Gun sales went up around Seattle, and haven't come down: Today So Far
Starting in 2020, the Seattle area has purchased a lot more guns than usual.
This post originally appeared in KUOW's Today So Far newsletter for May 26, 2022.
If you live in the Seattle area, there are a lot more guns around you than before.
I previously looked at local spikes in gun sales in 2020. The year wasn't even over, but the numbers were too dramatic to ignore. The story was the same no matter where you looked in western Washington — background checks for firearm purchases massively increased starting in about February 2020. Gun sales have remained high ever since. The national buying spree caused an ammunition shortage that continues to this day.
In Washington, a background check must be conducted whenever a person purchases a firearm (or firearms) like a semiautomatic rifle or a handgun.*
The Seattle Police Department** ran 6,707 checks in 2019. That's on par with the years before that. That number more than doubled in 2020 — 15,825 background checks. In 2021, Seattle ran 10,766 checks.
The King County Sheriff's Office covers unincorporated parts of the county, as well as about a dozen communities (Sammamish, Maple Valley, the Muckleshoot Tribe, for example). KCSO ran 14,999 background checks for firearms in 2019. In 2020, it ran 28,522 checks. In 2021, it ran 25,923.
Since 2020, people in the Seattle area have bought a lot more guns than usual.
At the risk of conflating causation and correlation (and the wide range of factors around this topic), it should be noted that gun-related injuries and deaths have increased during this same time. Fatal shootings in King County went up 54% in 2021, while non-fatal shootings went up 82%. The victims are disproportionately people of color.
There are a few factors we have here in Washington that are different from other states, like Texas, which is in the news this week. A person under the age of 21 cannot purchase a semiautomatic rifle in Washington. The state also recently approved a law to limit magazines to 10 rounds.
Dr. Fred Rivara leads the Firearm Injury and Policy Research Program at Seattle's Harborview Medical Center. He calls these "common sense" gun laws.
"We do have universal background check laws, which means that anybody buying a firearm has to have a background check to see are they allowed by federal law to buy a firearm," Dr. Rivara said. "Such a universal background check law does not exist in the state of Texas."
Washington also has a relatively new program called Extreme Risk Protection Orders (ERPOs). These allow law enforcement or civilians to request that firearms be removed from people exhibiting threatening behavior to themselves or others.
Why bring all this up now? Guns are yet again taking over headlines. It was an elementary school this week. A grocery store last week. And a church before that.
The United States has experienced 213 mass shootings so far in 2022 (and 27 school shootings). If that number sounds tragic, consider that mass shootings amount to less than 1% of all the people shot each year.
Guns are in our world. Different people have them for varying reasons. That is not changing anytime soon. Do you know how an ERPO works? If there is a firearm around you, how is it stored? And are there children nearby? With an estimated 8.4 million new gun owners across the United States in 2020 alone, there are probably a lot more questions we should all be asking, and even pressing to lawmakers.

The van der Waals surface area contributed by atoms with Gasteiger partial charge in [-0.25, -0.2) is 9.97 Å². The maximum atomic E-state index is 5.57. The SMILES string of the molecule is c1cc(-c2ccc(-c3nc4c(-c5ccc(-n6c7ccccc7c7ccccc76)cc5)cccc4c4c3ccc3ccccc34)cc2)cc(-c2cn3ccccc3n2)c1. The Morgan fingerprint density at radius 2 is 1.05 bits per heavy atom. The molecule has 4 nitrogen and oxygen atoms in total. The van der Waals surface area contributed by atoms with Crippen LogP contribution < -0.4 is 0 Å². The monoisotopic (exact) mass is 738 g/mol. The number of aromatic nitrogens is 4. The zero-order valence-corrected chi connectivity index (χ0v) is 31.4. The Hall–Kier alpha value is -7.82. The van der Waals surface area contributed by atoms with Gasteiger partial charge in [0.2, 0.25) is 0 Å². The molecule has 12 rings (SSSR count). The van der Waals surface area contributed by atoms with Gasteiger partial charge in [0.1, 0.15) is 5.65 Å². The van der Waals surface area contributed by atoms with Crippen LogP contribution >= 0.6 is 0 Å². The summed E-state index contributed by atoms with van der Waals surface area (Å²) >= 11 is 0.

*Note: Not all guns require state background checks. Some may require federal background checks, which the numbers in this article do not represent. And a single background check could be run for a purchase of multiple guns. What is the takeaway? The number of background checks is not an exact count of guns purchased, but it does represent a trend and is likely an undercount of actual guns purchased.
**Another note: The police department where the customer lives conducts the background check. So if you buy a gun in Tacoma, but you live in Seattle, then the Seattle Police Department runs the check. Background check numbers reflect where customers are bringing guns home, and not where they are purchased.
Also on KUOW.org:
- How a Seattle kindergarten teacher broached the Texas shooting with his students
- How to help your kids process what happened in Uvalde
AS SEEN ON KUOW
A moment of silence is led by kindergarten teacher Kevin Gallagher on Wednesday, May 15, 2022, at Bryant Elementary School in Seattle. Gallagher discussed with KUOW how he handled class in the wake of a tragic school shooting in Uvalde, Texas. (Megan Farmer / KUOW)
DID YOU KNOW?
I mentioned ERPOs above. Do you know how they work?
Washington state implemented a law for Extreme Risk Protection Orders in 2016. In short, these are kind of like restraining orders. But instead of establishing that a person has to stay away from another person, an ERPO aims to keep a person away from guns. Between 2016 and 2020, about 500 temporary ERPOs were issued in Washington state.
Law enforcement, or family members (other situations qualify too), can petition a court to have firearms removed from an individual if there are signs they are a threat to themselves or others. If a court issues an ERPO on a person, local police will take custody of their firearms. They are not allowed to possess any guns for a year. That timeframe can be extended.
If you live in King County, there is an ERPO advocate available to you. You can get more information here.
ALSO ON OUR MINDS
Hours after a gunman killed 19 children and two adults in an elementary school shooting in Texas, the White House nominee to head the country's firearms bureau appeared before the Senate Judiciary Committee and held out one of the few possibilities for Democratic lawmakers to take action on gun safety this year.